Ricardo Pau-Llosa

(b Cuba, 1818; d Cuba, after 1860).

Cuban lithographer and painter. Cuba’s mid-19th-century boom in printmaking was due to the packaging and advertising needs of its tobacco industry. Laplante was the finest Cuban lithographer of the period, collaborating often with Luis Barañano (fl 1856), Federico Mialhe (1825–1889), and other artists, and realizing the thirty-eight lithographs that illustrate Justo Cantero’s Vistas de los principales ingenios de Cuba (1857). Laplante’s detailed depictions of rural life in Cuba, particularly the sugar plantation, are invaluable windows into the period, as are paintings such as Trinidad, General View from the Loma de la Vigía (1852; Havana, Mus. N. B.A.).

Castro, M. de. El arte en Cuba. Miami, 1970, p. 38.Libby, Gary Russell. Two Centuries of Cuban Art, 1759–1959. Sarasota, FL, Ringling Mus. A.; Daytona Beach, FL, Museum of Arts and Scienes, 1980. Exhibition catalog.Ades, Dawn, Brett, Guy, Carlin, Stanton Loomis, and O’Neill, Rosemary...


Mónica Martí Cotarelo


(b Puebla, 1789; d Puebla, 1860).

Mexican architect, sculptor, painter, lithographer, and teacher. He was the leading figure in Puebla in the fields of architecture, sculpture, painting, and drawing during the early 19th century. He was director of the Academia de Dibujo in Puebla from its foundation in 1814 and the first recipient of a scholarship from the academy, which allowed him to go to Paris (1824–1827), where he studied architecture, drawing, and lithography. He also visited museums, factories, and prisons, intending to introduce French developments and systems into Puebla. On his return to Mexico he devoted himself to intense public activity, architectural reform, painting, lithography, and teaching, and experiments in industrialized production. Among his most important sculptural works is the completion (1819) of the ciprés (altarpiece with baldacchino) for Puebla Cathedral, which had been left unfinished on the death of Manuel Tolsá. It combines a high altar, a sepulchral monument, and a sanctuary of the Virgin, and it is one of the most spectacular examples of Mexican neoclassicism. From ...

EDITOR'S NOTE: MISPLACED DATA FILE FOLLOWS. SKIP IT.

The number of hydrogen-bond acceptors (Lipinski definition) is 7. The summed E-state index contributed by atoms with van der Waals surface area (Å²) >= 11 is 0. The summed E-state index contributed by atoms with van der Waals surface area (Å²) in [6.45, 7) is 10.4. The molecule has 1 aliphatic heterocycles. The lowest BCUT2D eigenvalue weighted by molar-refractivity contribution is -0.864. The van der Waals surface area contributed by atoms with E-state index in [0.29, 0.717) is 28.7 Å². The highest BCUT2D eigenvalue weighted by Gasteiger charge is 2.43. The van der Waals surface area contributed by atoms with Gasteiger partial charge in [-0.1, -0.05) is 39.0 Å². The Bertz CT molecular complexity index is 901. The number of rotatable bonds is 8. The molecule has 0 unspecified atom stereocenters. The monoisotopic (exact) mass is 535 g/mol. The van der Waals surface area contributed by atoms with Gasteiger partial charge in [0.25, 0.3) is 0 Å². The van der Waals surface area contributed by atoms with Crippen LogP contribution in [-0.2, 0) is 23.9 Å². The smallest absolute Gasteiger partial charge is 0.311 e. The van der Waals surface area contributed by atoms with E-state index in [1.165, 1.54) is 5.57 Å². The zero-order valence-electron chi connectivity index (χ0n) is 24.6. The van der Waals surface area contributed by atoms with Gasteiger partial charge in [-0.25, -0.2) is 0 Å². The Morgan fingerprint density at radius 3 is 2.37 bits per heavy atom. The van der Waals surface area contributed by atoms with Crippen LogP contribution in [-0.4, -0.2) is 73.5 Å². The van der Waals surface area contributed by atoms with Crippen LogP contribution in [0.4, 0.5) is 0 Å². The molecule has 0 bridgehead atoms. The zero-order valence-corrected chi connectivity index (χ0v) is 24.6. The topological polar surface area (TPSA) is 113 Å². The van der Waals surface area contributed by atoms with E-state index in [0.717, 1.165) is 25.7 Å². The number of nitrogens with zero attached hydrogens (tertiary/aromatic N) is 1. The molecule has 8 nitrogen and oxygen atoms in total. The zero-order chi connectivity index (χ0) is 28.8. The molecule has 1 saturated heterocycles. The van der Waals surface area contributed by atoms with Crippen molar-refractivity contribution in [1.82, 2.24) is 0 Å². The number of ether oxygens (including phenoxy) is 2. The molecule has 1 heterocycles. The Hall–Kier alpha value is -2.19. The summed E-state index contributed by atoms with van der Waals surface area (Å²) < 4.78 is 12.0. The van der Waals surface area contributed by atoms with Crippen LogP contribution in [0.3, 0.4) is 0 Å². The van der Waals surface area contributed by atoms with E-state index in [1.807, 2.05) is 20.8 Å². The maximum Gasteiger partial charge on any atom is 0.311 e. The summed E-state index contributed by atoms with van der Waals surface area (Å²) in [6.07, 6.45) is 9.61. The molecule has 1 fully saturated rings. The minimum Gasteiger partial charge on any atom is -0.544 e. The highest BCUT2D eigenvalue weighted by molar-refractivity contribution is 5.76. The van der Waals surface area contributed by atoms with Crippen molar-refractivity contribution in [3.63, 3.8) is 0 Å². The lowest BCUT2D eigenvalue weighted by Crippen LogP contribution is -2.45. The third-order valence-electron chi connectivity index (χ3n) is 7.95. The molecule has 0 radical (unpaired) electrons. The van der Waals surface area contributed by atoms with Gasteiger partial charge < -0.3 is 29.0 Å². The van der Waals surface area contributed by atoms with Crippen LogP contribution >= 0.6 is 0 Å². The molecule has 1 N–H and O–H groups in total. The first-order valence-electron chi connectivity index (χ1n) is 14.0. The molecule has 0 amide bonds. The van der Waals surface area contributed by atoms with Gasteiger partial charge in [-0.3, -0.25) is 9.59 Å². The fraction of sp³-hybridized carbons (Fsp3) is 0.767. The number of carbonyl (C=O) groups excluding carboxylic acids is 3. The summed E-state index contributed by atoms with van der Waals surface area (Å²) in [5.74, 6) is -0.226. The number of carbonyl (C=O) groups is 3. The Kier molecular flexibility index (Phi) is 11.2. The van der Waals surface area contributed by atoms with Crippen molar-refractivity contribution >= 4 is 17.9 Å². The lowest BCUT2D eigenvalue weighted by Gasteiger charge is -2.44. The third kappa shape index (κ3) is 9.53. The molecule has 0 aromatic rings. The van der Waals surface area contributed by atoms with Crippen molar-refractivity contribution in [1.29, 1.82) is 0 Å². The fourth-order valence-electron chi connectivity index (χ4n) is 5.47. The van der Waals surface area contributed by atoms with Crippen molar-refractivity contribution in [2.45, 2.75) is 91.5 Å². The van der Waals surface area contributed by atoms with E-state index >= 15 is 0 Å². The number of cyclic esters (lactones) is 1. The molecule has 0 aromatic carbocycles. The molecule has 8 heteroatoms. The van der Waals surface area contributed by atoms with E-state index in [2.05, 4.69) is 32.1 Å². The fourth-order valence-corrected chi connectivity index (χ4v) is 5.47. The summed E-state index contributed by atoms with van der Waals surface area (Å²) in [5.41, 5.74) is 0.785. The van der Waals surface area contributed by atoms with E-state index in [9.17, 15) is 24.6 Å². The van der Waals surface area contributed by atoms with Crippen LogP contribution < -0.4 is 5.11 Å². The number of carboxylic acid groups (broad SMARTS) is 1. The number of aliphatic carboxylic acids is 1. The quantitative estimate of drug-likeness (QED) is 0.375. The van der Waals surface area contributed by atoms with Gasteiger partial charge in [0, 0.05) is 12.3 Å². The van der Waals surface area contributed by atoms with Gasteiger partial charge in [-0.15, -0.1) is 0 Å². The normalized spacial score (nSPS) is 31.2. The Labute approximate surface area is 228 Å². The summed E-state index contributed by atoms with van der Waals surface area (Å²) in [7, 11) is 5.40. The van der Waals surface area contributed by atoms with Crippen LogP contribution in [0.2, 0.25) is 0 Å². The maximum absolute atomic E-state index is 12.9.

Mexican, 19th – 20th century, male.

Active fromc.1910 active in the USA.

Born 7 February 1874, in Guadalajara; died 1943 or 1934.

Painter, engraver. Landscapes, flowers.

Xavier Martinez y Orozco studied at the École des Beaux-Arts in Paris under the direction of Gérome and Carrière. He lived and worked in Piémont, California. He received a commendation at the Paris Exposition Universelle of ...


Ann Harlow and Sally Mills

[Javier Timoteo Martinez y Orozco]

(b Guadalajara, Mexico, Feb 7, 1869; d Carmel, CA, Jan 13, 1943).

American painter and printmaker of Mexican birth. At a young age he began sketching and painting in watercolor and attended art classes at the Liceo de Varones in his native Guadalajara; later he studied Pre-Columbian excavations and designs, taking special interest in his own Tarascan Indian heritage. His mother died in 1886, and he was taken under the wing of (and possibly adopted by) the socially prominent Rosalia La Bastida de Coney. After her husband, Alexander K. Coney, became Mexican Consul-General in San Francisco in 1892, Martinez joined them and in 1893 enrolled at the Mark Hopkins Institute of Art, where he studied under Arthur F. Mathews. Although he was handicapped at first by his limited English, he was a gifted and favored pupil, who by the time he graduated in 1897 had won the school’s highest honors and been appointed assistant to Mathews, by then the school’s director.

Martinez traveled to Paris in the autumn of ...


Nelly Perazzo

(b Buenos Aires, Feb 12, 1813; d Quilmes, nr Buenos Aires, Sept 10, 1894).

Argentine painter and lithographer. He studied drawing with Josef Guth at the University of Buenos Aires from 1827 to 1830. He was the first Argentine artist to complete his training within the country and is considered the earliest to have produced noteworthy work. He began as a miniaturist, painting portraits in collaboration with another Argentine painter, Fernando García del Molino (1813–99), including a portrait of the married couple Juan Manuel de Rosas and Encarnación Ezcurra (1836; García Lawson col.) and one of Encarnación Ezcurra (1839; Buenos Aires, Mus. Hist. N.). In 1841 he published eight lithographs depicting regional customs and manners as part of a large series printed by the firm Ibarra. In 1842 he travelled to Rio de Janeiro; on his return in 1844 his album Usos y costumbres del Río de la Plata, including prints such as Washerwomen and Army Parade, was published by the Litografía de las Artes, the lithographic workshop of ...